In this case, D.Y. Chandrachud dissented from the majority of the judges’ decision. He believes that the Chief Minister, not the Lieutenant Governor, is the executive head of the Delhi government. However, he added, Delhi’s position differs from the other union territories. By statute, Parliament may deviate from Article 239(1), which designates the Lieutenant Governor as the executive leader of a union territory. A union territory and a union territory with a legislature are two different things. In the former, the people are represented by a local government in the event of a UT with a legislature, but the Union retains total authority. Statesmanship, which depends on persons in positions of decision-making, has an impact on the institutions of a democracy. J. Chandrachud underlines that it would be an error to Undemocracy is a basic structure which cannot be infringed as ruled in Kihoto Hollohan v. Zachillhu case. By establishing an object of a democratic form of government, Article 239AA was enacted. In a Union Territory, the Parliament has the authority to designate the duties of the UT Legislature. Article 239AA’s direct election regulation represents the participatory system of governance. Unlike a state, which has sole authority over the State list, a union territory does not have a legislature. The UT government may enact laws pertaining to the State list, with some limitations set down by the Parliament. Consider democracy to be a political system or the rule of the majority. According to J. Chandrachud, the help and advice principle does not apply to subjects over which the LG has sole authority or exercises his discretion; rather, it only applies when the Legislature has the authority to enact laws. His viewpoint was that the executive branch should be in charge of a representational system of government. It was decided that the LG’s autonomy to act breaches the fundamental tenet of 239AA, which is representative governance. Furthermore, since the Central Government will be the only entity acting, the legislature will be useless if every issue is brought before the Union. Before making the reference, the differences of opinion should be addressed and resolved. The Legislature should not have its authority reduced because it has been granted. To adhere to the checks and balances premise, the balance of powers must be preserved.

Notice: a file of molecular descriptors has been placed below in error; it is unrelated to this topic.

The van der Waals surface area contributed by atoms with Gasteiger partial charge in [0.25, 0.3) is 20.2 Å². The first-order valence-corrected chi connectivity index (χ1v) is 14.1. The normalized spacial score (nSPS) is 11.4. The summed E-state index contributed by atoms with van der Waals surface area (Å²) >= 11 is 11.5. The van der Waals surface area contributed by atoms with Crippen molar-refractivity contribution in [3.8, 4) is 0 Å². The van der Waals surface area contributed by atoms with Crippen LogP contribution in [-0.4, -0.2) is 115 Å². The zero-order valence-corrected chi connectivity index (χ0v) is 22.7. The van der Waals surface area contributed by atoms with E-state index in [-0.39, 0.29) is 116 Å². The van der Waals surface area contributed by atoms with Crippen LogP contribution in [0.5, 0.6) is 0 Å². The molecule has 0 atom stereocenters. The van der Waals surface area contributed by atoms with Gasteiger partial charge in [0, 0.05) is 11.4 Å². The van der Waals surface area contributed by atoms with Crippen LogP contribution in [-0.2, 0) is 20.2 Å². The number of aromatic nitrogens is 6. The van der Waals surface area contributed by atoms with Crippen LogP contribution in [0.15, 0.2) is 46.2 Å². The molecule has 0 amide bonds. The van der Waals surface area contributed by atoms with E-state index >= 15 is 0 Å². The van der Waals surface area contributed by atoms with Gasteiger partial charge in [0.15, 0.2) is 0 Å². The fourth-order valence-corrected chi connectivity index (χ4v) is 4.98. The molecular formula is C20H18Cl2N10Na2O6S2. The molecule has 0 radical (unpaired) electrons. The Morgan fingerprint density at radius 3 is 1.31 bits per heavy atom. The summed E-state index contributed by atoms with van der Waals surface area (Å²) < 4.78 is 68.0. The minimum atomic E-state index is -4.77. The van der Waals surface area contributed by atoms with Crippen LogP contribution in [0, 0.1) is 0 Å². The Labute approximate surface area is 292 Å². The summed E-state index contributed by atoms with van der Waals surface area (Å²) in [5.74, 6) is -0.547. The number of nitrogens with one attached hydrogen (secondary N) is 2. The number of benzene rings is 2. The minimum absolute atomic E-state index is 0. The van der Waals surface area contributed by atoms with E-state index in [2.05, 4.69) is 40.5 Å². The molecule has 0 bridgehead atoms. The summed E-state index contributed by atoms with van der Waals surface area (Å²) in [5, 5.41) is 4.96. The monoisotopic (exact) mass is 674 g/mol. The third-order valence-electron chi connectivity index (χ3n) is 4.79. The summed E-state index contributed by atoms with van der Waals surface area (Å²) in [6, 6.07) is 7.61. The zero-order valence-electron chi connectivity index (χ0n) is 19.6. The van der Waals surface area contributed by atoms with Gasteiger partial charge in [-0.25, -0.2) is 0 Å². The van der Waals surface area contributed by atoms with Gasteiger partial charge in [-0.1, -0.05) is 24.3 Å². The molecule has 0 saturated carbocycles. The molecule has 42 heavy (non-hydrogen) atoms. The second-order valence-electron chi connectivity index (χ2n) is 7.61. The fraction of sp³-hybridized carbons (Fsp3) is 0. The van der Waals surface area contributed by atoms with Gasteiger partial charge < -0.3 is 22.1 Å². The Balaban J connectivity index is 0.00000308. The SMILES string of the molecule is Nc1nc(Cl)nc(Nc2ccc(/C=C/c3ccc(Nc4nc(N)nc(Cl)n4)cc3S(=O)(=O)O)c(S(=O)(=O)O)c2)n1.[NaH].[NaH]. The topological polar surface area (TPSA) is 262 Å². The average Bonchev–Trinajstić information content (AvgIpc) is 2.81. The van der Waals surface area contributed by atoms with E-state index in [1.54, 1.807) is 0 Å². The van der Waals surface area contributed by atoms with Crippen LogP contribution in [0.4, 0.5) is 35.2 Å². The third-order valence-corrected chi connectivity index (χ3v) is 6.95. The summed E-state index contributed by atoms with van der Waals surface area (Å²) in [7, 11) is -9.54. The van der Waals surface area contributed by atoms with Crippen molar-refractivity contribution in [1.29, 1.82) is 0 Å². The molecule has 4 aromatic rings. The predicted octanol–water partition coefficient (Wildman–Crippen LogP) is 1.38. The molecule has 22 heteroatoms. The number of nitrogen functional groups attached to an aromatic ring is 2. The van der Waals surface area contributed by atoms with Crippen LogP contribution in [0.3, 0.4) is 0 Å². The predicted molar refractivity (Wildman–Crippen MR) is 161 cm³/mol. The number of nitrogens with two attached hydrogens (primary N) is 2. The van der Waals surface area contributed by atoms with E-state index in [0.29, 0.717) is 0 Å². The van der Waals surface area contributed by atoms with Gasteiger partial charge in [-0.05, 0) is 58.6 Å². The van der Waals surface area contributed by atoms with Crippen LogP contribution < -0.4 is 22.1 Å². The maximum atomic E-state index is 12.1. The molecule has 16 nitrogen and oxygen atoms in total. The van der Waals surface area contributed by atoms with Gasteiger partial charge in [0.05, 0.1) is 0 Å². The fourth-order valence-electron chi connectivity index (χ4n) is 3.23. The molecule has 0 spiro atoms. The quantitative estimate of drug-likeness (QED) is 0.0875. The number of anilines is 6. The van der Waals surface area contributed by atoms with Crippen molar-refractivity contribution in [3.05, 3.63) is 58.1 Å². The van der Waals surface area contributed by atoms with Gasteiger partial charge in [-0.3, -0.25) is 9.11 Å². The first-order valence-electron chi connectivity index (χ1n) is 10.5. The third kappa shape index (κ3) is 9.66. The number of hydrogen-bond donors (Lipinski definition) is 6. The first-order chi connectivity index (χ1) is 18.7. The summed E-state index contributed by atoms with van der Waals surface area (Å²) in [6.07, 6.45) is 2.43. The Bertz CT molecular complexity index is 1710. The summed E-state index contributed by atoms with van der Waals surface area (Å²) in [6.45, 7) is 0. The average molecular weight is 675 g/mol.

The ruling emphasizes democratic principles. It supports the right of citizens to select their own representatives, especially in the case of a Union territory, by stating that authority should belong to those who are chosen. The ruling provides an interpretation of Article 239AA in a way that is favorable to representative democracy. While it benefits the populace in certain ways, it cannot be sustained in cases involving union territory since the Center has a specific duty to interfere. Here, a thorough historical analysis is conducted to determine Delhi’s current position. In addition to what the words say, many legislations are thought to give a deeper comprehension of the provisions. A complete and distinct opinion has been expressed here, and in the judgment that follows, the judges discuss the same issue. There could be additional questions to be answered and it could be done precisely. There are some issues that are crucial to the case but are not addressed in the ruling.


There will be additional lawsuits as a result of the Supreme Court’s ruling.  It seems misguided to place such a high value on the constitutional officials in charge of running Delhi. The parties’ ability to interpret Article 239 AA (4) in the Delhi administration is now up to them.45 The ruling solely addresses constitutional principles.  It leaves out any discussion of practical application, which could result in additional lawsuits.46 Thus, despite the fact that the verdict has been rendered, there is still a great deal of hostility between the Delhi administration and the LG.


  1. SCC Online
  1. https://indiankanoon.org/doc/196253171/#:~:text=The%20judgment%20of%20the%20majority,Legislative%20Assembly%20has%20been%20excluded%E2%80%9D.
  2. https://thewire.in/law/supreme-court-delhi-government-union-centre

This Article is written by shaista gazia student of Ajeenkya D.Y patil university ; Intern at Legal Vidhiya.